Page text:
Sail performance metrics

Discussion in 'Hydrodynamics and Aerodynamics' started by misanthropicexplore, Jul 25, 2018.

  1. misanthropicexplore
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    misanthropicexplore Junior Member

    A common way to rate rig performance focus on power per area and pointing. (Wingsails and Bermuda)
    Another common way is to rate it by power/sailor effort. (Junk Rig)

    power per pound... the lateen?
    power per ease of self construction? Still the junk rig?
    power per dollar?
    power per ease of use?
    power in light air per ease of use?
     
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  2. messabout
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    messabout Senior Member

    That's a lot of variable criteria. Attaching a value or efficiency component to those categories is not something we can do without considering a whole basket of other
    variables.

    If you mean to determine the best all around rig for your boat, then much information will be needed.

    Way back in the day some research was done by an international agraculteral agency who was interested in figuring out the best or most practical rig for third world fishermen. Among the conclusions that they drew was that crab claw rigs were desirable, simple, and efficient for general use. Many of us would dispute that finding. Just the same, some pretty smart technical people did the experiments and arrived a their conclusions.

    I suspect that one could resolve the issue for his own uses by considering the old wisdom: Horses for courses.





     
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  3. rwatson
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    rwatson Senior Member

    A fascinating topic.

    I have often thought that racing yachts should have their handicap affected by the cost of their gear - like expensive sail rigs.

    If another yacht could get around the same course in double the time, but one tenth of the capital cost - who's the smarter designer ?
     
  4. misanthropicexplore
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    misanthropicexplore Junior Member

    @messabout
    I've heard that about the crab claw, though, yes that does seem to create a lot of controversy. I've never understood how crab claw rig worked better than a Sunfish style lateen.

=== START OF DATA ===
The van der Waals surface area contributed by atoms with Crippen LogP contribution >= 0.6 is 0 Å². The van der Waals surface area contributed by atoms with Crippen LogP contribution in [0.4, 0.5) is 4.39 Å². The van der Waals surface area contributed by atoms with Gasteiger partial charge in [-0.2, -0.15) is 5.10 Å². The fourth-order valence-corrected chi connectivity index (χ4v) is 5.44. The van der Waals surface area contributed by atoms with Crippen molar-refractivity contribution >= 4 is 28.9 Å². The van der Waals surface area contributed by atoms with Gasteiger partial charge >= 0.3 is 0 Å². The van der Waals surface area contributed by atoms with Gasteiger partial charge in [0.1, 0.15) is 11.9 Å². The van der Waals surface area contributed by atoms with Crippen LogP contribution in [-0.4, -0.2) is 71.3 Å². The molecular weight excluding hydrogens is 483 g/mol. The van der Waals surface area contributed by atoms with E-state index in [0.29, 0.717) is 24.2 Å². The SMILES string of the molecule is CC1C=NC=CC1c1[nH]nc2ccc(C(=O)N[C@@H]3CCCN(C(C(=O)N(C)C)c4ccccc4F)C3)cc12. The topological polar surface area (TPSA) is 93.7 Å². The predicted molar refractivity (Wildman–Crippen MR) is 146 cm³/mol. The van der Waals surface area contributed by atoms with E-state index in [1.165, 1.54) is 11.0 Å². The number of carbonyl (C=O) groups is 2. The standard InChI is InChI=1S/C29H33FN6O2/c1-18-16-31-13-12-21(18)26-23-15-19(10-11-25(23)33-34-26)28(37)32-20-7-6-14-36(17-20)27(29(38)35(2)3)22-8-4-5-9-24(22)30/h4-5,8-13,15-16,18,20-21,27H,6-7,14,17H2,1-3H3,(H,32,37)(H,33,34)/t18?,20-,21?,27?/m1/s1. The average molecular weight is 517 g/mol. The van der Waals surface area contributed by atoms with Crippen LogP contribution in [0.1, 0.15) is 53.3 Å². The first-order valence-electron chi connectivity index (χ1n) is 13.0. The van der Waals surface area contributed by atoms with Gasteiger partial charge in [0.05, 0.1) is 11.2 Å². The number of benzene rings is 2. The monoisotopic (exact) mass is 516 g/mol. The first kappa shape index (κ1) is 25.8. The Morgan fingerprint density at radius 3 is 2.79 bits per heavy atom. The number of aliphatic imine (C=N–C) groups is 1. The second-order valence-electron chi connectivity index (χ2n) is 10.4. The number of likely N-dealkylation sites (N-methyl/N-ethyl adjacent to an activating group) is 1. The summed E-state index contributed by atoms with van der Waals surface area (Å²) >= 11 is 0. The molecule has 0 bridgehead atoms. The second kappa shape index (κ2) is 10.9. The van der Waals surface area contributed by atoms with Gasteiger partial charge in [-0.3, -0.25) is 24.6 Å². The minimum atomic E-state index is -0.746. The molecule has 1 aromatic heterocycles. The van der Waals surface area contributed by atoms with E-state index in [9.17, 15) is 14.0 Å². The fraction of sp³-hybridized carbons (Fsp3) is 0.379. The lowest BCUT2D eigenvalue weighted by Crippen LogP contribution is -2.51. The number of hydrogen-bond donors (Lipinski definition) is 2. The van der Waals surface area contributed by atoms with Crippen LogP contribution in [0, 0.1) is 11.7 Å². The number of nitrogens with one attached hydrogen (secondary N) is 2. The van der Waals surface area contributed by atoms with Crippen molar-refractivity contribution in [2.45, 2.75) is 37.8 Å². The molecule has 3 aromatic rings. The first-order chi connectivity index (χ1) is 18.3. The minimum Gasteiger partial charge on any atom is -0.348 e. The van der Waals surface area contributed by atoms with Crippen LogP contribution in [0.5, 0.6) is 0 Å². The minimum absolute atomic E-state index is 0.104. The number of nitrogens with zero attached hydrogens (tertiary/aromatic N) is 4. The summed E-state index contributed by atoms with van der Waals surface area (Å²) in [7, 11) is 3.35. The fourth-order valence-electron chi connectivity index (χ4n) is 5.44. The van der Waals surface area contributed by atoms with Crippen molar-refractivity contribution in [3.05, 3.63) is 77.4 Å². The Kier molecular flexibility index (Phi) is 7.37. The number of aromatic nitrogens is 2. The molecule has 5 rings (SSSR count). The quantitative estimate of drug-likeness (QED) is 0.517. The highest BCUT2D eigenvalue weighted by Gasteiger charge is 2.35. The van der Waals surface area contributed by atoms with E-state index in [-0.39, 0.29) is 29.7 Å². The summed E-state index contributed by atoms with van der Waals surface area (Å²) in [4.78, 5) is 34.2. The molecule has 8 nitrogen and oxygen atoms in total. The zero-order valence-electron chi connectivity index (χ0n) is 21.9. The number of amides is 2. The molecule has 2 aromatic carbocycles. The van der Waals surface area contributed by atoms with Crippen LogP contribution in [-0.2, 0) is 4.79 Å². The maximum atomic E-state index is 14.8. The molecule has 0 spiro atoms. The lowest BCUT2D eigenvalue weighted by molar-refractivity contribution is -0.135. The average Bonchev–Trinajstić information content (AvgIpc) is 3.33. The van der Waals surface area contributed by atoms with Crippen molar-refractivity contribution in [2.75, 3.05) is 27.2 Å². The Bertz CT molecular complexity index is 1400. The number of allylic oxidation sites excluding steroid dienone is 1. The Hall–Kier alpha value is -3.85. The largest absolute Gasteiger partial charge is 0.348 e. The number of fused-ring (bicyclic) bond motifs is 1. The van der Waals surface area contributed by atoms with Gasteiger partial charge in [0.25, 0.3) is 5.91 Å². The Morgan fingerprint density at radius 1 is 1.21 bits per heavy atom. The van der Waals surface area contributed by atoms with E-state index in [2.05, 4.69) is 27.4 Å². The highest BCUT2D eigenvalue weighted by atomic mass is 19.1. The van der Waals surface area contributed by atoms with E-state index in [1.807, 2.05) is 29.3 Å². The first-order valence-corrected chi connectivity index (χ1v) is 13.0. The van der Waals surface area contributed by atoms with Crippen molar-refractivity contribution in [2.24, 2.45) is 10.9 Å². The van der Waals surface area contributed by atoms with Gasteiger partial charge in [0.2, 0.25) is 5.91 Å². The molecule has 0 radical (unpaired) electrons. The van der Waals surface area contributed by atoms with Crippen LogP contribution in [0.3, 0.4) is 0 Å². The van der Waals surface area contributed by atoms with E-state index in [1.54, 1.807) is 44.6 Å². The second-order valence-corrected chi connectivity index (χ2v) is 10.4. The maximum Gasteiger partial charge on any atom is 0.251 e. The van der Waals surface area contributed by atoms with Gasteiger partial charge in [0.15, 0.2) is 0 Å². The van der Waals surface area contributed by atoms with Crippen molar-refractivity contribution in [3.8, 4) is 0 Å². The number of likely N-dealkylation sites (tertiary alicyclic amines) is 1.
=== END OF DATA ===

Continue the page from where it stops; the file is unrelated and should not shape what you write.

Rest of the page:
I don't have a sail boat yet. I'm still learning what reasonable expectations are before I decide what mine are.

    @rwatson

    Agreed. Though I feel like that would start some actual fist fights at some clubs.
     
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  5. messabout
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    messabout Senior Member

    Misanthrop..... Sail potential is the subject of a lot of good and not so good arguments. If I claim that a full battened monorig is the best, then I must address all sorts of variables to make my argument. Consider sailboard sails for instance. Call them sail A and sail B. It has been clearly demonstrated that some identical sizes and configurations deliver different performances. There are a whole bucket load of variables that we have to address. Sail A has a stiffer mast than sail B....or visa versa. The sail and mast needs to be matched and sure enough if not matched then one will be better than the other. Then we get to the subject of weather. The sail A or B with the more flexible mast might perform better in heavy air that the one with the stiffer mast. In light air the whole deal might be reversed. Then there is the skill of the sailor. Some guys or girls just get better performance than I do from identical sails. Consider the classes of boats that have identical sails by virtue of their rules. The Sunfish with its Lateen for example. The sails are all the same.........well that is not technically true but they are all visually alike and measure the same.. One sail just flat out pulls harder than the next one. Yes of course those are all North sails, laser cut, and all that. So they are presumed to be identical. A quarter inch difference in the panel seams might make a world of difference. That quarter inch of curved seam will matter. It is not easy to get all those seams perfectly and identically sewn.